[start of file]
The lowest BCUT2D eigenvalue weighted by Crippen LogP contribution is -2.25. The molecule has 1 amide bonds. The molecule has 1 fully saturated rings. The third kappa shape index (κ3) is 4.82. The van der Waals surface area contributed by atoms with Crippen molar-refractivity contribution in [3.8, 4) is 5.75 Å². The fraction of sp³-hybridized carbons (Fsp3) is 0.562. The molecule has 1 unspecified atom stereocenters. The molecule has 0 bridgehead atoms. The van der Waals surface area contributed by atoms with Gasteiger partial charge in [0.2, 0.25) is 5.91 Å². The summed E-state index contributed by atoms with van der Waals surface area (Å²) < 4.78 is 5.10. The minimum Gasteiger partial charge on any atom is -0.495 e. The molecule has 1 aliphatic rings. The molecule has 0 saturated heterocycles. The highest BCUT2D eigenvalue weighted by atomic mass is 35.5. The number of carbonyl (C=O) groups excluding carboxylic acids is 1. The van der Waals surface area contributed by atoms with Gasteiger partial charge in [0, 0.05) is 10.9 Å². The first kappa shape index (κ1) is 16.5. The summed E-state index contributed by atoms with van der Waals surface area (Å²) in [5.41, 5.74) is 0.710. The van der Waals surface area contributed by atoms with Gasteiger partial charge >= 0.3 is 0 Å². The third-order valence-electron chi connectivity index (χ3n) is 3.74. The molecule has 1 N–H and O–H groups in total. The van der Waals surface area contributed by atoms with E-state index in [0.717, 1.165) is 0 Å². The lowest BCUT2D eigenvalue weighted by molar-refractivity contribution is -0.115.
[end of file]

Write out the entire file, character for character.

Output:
The lowest BCUT2D eigenvalue weighted by Crippen LogP contribution is -2.25. The molecule has 1 amide bonds. The molecule has 1 fully saturated rings. The third kappa shape index (κ3) is 4.82. The van der Waals surface area contributed by atoms with Crippen molar-refractivity contribution in [3.8, 4) is 5.75 Å². The fraction of sp³-hybridized carbons (Fsp3) is 0.562. The molecule has 1 unspecified atom stereocenters. The molecule has 0 bridgehead atoms. The van der Waals surface area contributed by atoms with Gasteiger partial charge in [0.2, 0.25) is 5.91 Å². The summed E-state index contributed by atoms with van der Waals surface area (Å²) < 4.78 is 5.10. The minimum Gasteiger partial charge on any atom is -0.495 e. The molecule has 1 aliphatic rings. The molecule has 0 saturated heterocycles. The highest BCUT2D eigenvalue weighted by atomic mass is 35.5. The number of carbonyl (C=O) groups excluding carboxylic acids is 1. The van der Waals surface area contributed by atoms with Gasteiger partial charge in [0, 0.05) is 10.9 Å². The first kappa shape index (κ1) is 16.5. The summed E-state index contributed by atoms with van der Waals surface area (Å²) in [5.41, 5.74) is 0.710. The van der Waals surface area contributed by atoms with Gasteiger partial charge >= 0.3 is 0 Å². The third-order valence-electron chi connectivity index (χ3n) is 3.74. The molecule has 1 N–H and O–H groups in total. The van der Waals surface area contributed by atoms with E-state index in [0.717, 1.165) is 0 Å². The lowest BCUT2D eigenvalue weighted by molar-refractivity contribution is -0.115.